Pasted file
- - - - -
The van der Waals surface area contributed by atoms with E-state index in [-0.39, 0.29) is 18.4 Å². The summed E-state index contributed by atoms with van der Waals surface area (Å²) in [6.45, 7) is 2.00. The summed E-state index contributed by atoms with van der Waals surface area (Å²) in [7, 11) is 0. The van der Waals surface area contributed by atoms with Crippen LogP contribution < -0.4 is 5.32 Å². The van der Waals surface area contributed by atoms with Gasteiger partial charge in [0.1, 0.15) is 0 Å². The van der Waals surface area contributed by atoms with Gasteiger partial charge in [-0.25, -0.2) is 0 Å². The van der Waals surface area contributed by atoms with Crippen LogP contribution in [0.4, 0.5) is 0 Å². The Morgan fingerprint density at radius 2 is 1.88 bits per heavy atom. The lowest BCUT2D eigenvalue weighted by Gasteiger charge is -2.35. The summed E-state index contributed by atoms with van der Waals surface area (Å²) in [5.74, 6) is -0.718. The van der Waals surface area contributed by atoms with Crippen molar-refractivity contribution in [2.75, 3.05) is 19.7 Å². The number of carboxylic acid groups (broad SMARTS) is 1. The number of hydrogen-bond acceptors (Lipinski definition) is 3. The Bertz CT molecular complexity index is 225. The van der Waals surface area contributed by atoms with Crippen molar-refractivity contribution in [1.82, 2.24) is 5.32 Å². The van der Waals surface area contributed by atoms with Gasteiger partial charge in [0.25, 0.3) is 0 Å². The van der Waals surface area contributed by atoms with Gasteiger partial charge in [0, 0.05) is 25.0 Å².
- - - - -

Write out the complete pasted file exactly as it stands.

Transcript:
The van der Waals surface area contributed by atoms with E-state index in [-0.39, 0.29) is 18.4 Å². The summed E-state index contributed by atoms with van der Waals surface area (Å²) in [6.45, 7) is 2.00. The summed E-state index contributed by atoms with van der Waals surface area (Å²) in [7, 11) is 0. The van der Waals surface area contributed by atoms with Crippen LogP contribution < -0.4 is 5.32 Å². The van der Waals surface area contributed by atoms with Gasteiger partial charge in [0.1, 0.15) is 0 Å². The van der Waals surface area contributed by atoms with Gasteiger partial charge in [-0.25, -0.2) is 0 Å². The van der Waals surface area contributed by atoms with Crippen LogP contribution in [0.4, 0.5) is 0 Å². The Morgan fingerprint density at radius 2 is 1.88 bits per heavy atom. The lowest BCUT2D eigenvalue weighted by Gasteiger charge is -2.35. The summed E-state index contributed by atoms with van der Waals surface area (Å²) in [5.74, 6) is -0.718. The van der Waals surface area contributed by atoms with Crippen molar-refractivity contribution in [2.75, 3.05) is 19.7 Å². The number of carboxylic acid groups (broad SMARTS) is 1. The number of hydrogen-bond acceptors (Lipinski definition) is 3. The Bertz CT molecular complexity index is 225. The van der Waals surface area contributed by atoms with Crippen molar-refractivity contribution in [1.82, 2.24) is 5.32 Å². The van der Waals surface area contributed by atoms with Gasteiger partial charge in [0.25, 0.3) is 0 Å². The van der Waals surface area contributed by atoms with Gasteiger partial charge in [0, 0.05) is 25.0 Å².